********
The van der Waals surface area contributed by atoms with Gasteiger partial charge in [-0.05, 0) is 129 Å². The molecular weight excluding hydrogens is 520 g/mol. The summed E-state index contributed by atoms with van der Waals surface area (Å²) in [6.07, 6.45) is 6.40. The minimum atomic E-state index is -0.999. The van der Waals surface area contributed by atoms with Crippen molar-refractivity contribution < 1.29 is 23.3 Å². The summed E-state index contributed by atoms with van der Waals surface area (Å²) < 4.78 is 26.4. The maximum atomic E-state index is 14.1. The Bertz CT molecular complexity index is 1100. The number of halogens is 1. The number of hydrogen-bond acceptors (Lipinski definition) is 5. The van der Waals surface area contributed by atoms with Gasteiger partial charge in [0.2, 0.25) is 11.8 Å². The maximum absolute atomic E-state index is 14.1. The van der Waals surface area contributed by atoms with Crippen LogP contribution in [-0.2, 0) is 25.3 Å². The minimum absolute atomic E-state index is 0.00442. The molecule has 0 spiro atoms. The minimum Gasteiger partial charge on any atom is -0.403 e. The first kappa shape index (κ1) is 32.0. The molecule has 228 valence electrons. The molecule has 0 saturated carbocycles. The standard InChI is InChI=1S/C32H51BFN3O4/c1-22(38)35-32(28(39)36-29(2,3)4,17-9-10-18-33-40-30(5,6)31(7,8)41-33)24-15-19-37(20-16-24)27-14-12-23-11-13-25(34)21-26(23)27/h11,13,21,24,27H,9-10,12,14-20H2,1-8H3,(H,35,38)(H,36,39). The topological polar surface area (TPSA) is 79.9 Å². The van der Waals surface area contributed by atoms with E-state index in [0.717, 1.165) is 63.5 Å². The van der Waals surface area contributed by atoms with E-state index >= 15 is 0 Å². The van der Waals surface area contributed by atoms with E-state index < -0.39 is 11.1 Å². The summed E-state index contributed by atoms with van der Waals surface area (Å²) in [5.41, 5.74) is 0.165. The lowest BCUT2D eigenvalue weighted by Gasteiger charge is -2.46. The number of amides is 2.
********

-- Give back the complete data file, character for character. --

The van der Waals surface area contributed by atoms with Gasteiger partial charge in [-0.05, 0) is 129 Å². The molecular weight excluding hydrogens is 520 g/mol. The summed E-state index contributed by atoms with van der Waals surface area (Å²) in [6.07, 6.45) is 6.40. The minimum atomic E-state index is -0.999. The van der Waals surface area contributed by atoms with Crippen molar-refractivity contribution < 1.29 is 23.3 Å². The summed E-state index contributed by atoms with van der Waals surface area (Å²) < 4.78 is 26.4. The maximum atomic E-state index is 14.1. The Bertz CT molecular complexity index is 1100. The number of halogens is 1. The number of hydrogen-bond acceptors (Lipinski definition) is 5. The van der Waals surface area contributed by atoms with Gasteiger partial charge in [0.2, 0.25) is 11.8 Å². The maximum absolute atomic E-state index is 14.1. The van der Waals surface area contributed by atoms with Crippen LogP contribution in [-0.2, 0) is 25.3 Å². The minimum absolute atomic E-state index is 0.00442. The molecule has 0 spiro atoms. The minimum Gasteiger partial charge on any atom is -0.403 e. The first kappa shape index (κ1) is 32.0. The molecule has 228 valence electrons. The molecule has 0 saturated carbocycles. The standard InChI is InChI=1S/C32H51BFN3O4/c1-22(38)35-32(28(39)36-29(2,3)4,17-9-10-18-33-40-30(5,6)31(7,8)41-33)24-15-19-37(20-16-24)27-14-12-23-11-13-25(34)21-26(23)27/h11,13,21,24,27H,9-10,12,14-20H2,1-8H3,(H,35,38)(H,36,39). The topological polar surface area (TPSA) is 79.9 Å². The van der Waals surface area contributed by atoms with E-state index in [0.717, 1.165) is 63.5 Å². The van der Waals surface area contributed by atoms with E-state index >= 15 is 0 Å². The van der Waals surface area contributed by atoms with E-state index < -0.39 is 11.1 Å². The summed E-state index contributed by atoms with van der Waals surface area (Å²) in [5.41, 5.74) is 0.165. The lowest BCUT2D eigenvalue weighted by Gasteiger charge is -2.46. The number of amides is 2.